George Anderson continues his masterclass series in Doric, offering an appreciation not only of the spoken language, but also the wealth of meaning between the economically delivered lines – and a breath of fresh air.
When Aberdeen Voice’s editorial team asked me to conduct a series of Doric Master Classes I jumped at the chance. The language lab above my garage in Auchnaclatt can be stifling in summer. Besides, I was fed up teaching American tourists how to order breakfast (Kin I hae a bug o rowies and a slack handfae o yer floory baps please?) But first things first I told them. Students of Doric must learn to breathe correctly. So that’s where we’ll begin.
… is vital for survival. Stop doing it long enough and your tatties will soon be ower the side.
The ancient Tai Chi masters knew this (about the breathing that is; not the tatties). They were taught from the temple crèche to breathe in through their ears and out through the soles of their feet. Though this practice was discontinued in the seventeenth century after complaints from monks about condensation in their gym shoes.
Good breathing is no less essential when learning to speak Doric properly.
This exercise has been designed to allow students to experience for themselves the correct way to breathe during conversation. Throughout the exercise do bear in mind the two fundamentals of Doric breathing: when listening, only breathe in; when speaking, only breathe out.
Students should work in pairs and have a paramedic on standby.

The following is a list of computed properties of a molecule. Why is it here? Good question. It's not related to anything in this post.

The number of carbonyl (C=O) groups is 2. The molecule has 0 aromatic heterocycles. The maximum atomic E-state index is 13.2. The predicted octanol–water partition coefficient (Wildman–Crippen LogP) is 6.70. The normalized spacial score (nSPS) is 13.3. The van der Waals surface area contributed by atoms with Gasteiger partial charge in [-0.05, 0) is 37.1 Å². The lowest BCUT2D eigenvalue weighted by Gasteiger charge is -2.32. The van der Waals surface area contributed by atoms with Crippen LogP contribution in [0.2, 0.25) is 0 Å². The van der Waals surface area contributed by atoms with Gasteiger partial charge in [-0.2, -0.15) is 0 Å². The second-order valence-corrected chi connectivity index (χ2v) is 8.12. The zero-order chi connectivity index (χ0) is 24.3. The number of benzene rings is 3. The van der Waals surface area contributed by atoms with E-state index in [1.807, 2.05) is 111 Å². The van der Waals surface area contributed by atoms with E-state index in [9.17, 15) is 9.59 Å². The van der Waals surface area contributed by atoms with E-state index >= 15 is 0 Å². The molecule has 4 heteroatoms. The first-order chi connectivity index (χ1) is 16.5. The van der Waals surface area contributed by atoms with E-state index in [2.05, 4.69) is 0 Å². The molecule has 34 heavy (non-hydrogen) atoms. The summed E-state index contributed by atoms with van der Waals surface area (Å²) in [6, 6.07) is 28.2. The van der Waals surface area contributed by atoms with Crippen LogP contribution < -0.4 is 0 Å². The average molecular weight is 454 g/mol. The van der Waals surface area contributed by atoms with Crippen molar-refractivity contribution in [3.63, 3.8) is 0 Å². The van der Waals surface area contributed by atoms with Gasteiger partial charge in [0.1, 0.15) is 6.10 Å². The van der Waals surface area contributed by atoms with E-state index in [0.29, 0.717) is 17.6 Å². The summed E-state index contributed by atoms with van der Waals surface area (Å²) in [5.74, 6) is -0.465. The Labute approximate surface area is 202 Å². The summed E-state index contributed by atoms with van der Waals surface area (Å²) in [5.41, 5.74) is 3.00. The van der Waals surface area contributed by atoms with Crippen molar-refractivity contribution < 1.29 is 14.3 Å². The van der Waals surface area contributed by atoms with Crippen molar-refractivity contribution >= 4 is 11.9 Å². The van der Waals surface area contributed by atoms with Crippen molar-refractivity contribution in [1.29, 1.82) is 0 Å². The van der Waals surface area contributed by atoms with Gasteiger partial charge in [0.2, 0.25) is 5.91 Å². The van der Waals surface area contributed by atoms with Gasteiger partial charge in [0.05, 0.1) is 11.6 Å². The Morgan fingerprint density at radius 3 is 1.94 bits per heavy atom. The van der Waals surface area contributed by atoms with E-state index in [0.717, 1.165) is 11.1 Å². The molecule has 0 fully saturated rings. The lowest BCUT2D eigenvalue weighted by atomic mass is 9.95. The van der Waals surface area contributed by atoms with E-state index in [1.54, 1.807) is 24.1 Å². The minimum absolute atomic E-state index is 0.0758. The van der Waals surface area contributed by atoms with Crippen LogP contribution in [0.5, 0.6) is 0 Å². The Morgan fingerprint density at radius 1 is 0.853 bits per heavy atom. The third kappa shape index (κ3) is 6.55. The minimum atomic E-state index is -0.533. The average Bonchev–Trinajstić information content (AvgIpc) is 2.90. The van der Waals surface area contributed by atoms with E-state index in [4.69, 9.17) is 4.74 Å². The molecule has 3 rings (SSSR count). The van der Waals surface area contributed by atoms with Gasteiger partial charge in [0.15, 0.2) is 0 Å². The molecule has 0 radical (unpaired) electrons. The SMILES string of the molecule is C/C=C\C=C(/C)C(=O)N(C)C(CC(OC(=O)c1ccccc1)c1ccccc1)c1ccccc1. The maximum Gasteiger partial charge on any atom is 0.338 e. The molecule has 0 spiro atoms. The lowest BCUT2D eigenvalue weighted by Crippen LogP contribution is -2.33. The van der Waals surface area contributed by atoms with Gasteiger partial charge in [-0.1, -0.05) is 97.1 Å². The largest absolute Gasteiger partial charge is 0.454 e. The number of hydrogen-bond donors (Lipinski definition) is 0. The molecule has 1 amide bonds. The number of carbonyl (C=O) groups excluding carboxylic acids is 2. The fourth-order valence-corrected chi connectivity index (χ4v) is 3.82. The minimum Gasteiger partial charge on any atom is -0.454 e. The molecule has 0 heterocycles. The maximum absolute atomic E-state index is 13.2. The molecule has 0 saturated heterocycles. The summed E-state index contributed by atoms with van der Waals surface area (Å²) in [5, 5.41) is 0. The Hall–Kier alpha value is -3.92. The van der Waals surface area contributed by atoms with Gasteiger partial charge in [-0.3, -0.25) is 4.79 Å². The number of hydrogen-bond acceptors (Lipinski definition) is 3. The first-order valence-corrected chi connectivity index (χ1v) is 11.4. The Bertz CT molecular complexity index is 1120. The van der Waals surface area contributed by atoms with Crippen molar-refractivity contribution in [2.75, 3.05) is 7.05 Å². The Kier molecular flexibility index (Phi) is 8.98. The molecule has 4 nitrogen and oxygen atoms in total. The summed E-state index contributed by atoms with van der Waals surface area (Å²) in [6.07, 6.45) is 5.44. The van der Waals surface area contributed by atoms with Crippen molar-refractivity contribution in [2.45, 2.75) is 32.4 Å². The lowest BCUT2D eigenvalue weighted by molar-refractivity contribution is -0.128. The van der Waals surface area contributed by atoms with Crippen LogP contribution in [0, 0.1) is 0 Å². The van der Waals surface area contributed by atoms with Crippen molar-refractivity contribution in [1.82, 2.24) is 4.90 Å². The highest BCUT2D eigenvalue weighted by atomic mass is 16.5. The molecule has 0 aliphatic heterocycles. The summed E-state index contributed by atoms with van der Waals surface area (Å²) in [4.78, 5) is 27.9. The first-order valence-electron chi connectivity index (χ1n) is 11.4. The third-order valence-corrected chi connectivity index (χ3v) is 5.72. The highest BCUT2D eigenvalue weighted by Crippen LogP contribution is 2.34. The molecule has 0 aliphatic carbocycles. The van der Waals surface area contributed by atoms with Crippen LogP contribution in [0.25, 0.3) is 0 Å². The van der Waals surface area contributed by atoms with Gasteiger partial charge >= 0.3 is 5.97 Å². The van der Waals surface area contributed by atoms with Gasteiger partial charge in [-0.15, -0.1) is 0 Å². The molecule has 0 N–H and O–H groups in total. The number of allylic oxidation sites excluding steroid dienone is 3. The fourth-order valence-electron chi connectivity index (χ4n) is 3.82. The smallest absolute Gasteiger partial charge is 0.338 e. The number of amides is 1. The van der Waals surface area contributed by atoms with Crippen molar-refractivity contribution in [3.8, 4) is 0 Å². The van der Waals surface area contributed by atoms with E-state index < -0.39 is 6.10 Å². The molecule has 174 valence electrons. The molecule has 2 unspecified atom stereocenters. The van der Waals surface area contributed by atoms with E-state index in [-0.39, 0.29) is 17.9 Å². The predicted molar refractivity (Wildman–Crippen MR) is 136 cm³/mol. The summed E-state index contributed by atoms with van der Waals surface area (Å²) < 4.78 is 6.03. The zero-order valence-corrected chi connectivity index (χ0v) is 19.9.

One person plays the speaker. The other takes the role of listener.
Start reciting the words to the ‘The Mucking of Geordie’s Byre.’ These must be spoken in Doric, at about twice the speed of an hysterical auctioneer on his third line of coke.
Just as the speaker begins, draw a gaspette of air in through the mouth while saying the word, ‘Aye’. Repeat this for as long as the speaker is speaking. Take care not to breathe out.
If you feel light-headed or confused, if you experience vertigo or the feeling that your lungs might at any moment explode, call your GP immediately – and tell him you have just mastered the art of Doric inhalation.
It has been clinically proven (67% of 285 breathers agreed) that your lungs will now contain levels of carbon dioxide similar to those recorded at the bottom of a colliery lift shaft.
Aim to reach this point at the precise moment when the speaker stops talking. Some feel nauseous at this point. If you are one of them, it helps to ground yourself by holding on to something — a telegraph pole, tree or a Ford Mondeo usually hit the spot.
Whatever you do, don’t faint; it will shortly be your turn to speak.
But you can think only of filling your burning lungs with oxygen in vast, life sustaining quantities. To do this you will first have to expel all of the noxious gases your lungs contain. And here we have a dilemma. Your conversational partner may believe that you are having a hairy fit. Worse; they may believe that you are feigning a hairy fit because you can’t bring yourself to share their concern for the cleansing of George’s cowshed. What to do?
Well, the answer is to use the blast of carbon dioxide your body will at any moment force from your chest (with or without your permission) as the carrier for your reply.
Stop speaking. It is your turn to say ‘Aye’ while only breathing in. Get to it.
(now adopting the speaking role): Recite the chorus to the Barnyards o Delgatie (reproduced below), out loud and real
fast (if you can distinguish one word from the next you are not speaking fast enough). Aim for 0.8 seconds from start to finish.
Luntin addie, turin addie,
Luntin addie turin ae
Luntin lowrin’ lowrin’ lowrin’,
The barnyards o’Delgaty!
Now that we have covered the mechanics of breathing the subject of our next masterclass will be ‘Doric and the beatnik culture’.
Image credit: © Max Blain | Dreamstime.com